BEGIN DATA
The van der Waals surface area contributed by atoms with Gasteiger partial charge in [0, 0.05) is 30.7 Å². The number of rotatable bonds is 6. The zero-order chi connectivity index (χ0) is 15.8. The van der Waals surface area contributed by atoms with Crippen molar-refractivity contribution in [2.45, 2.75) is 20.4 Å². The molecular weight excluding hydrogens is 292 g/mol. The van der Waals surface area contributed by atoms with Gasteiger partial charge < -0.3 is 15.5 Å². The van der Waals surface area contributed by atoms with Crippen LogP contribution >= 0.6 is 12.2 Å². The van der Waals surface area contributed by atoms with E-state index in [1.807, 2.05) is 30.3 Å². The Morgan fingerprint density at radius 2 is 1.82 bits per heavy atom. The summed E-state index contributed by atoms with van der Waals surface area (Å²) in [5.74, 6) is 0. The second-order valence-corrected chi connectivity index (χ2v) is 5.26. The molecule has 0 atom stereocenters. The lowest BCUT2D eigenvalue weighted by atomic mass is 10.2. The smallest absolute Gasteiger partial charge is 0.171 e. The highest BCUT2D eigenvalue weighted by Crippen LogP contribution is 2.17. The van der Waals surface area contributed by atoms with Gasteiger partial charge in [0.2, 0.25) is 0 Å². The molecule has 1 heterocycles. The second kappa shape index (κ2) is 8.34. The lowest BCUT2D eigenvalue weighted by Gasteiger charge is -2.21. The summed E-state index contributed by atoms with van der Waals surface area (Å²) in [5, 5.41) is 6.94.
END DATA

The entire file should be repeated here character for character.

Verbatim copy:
The van der Waals surface area contributed by atoms with Gasteiger partial charge in [0, 0.05) is 30.7 Å². The number of rotatable bonds is 6. The zero-order chi connectivity index (χ0) is 15.8. The van der Waals surface area contributed by atoms with Crippen molar-refractivity contribution in [2.45, 2.75) is 20.4 Å². The molecular weight excluding hydrogens is 292 g/mol. The van der Waals surface area contributed by atoms with Gasteiger partial charge < -0.3 is 15.5 Å². The van der Waals surface area contributed by atoms with Crippen LogP contribution >= 0.6 is 12.2 Å². The van der Waals surface area contributed by atoms with E-state index in [1.807, 2.05) is 30.3 Å². The Morgan fingerprint density at radius 2 is 1.82 bits per heavy atom. The summed E-state index contributed by atoms with van der Waals surface area (Å²) in [5.74, 6) is 0. The second-order valence-corrected chi connectivity index (χ2v) is 5.26. The molecule has 0 atom stereocenters. The lowest BCUT2D eigenvalue weighted by atomic mass is 10.2. The smallest absolute Gasteiger partial charge is 0.171 e. The highest BCUT2D eigenvalue weighted by Crippen LogP contribution is 2.17. The van der Waals surface area contributed by atoms with Gasteiger partial charge in [0.2, 0.25) is 0 Å². The molecule has 1 heterocycles. The second kappa shape index (κ2) is 8.34. The lowest BCUT2D eigenvalue weighted by Gasteiger charge is -2.21. The summed E-state index contributed by atoms with van der Waals surface area (Å²) in [5, 5.41) is 6.94.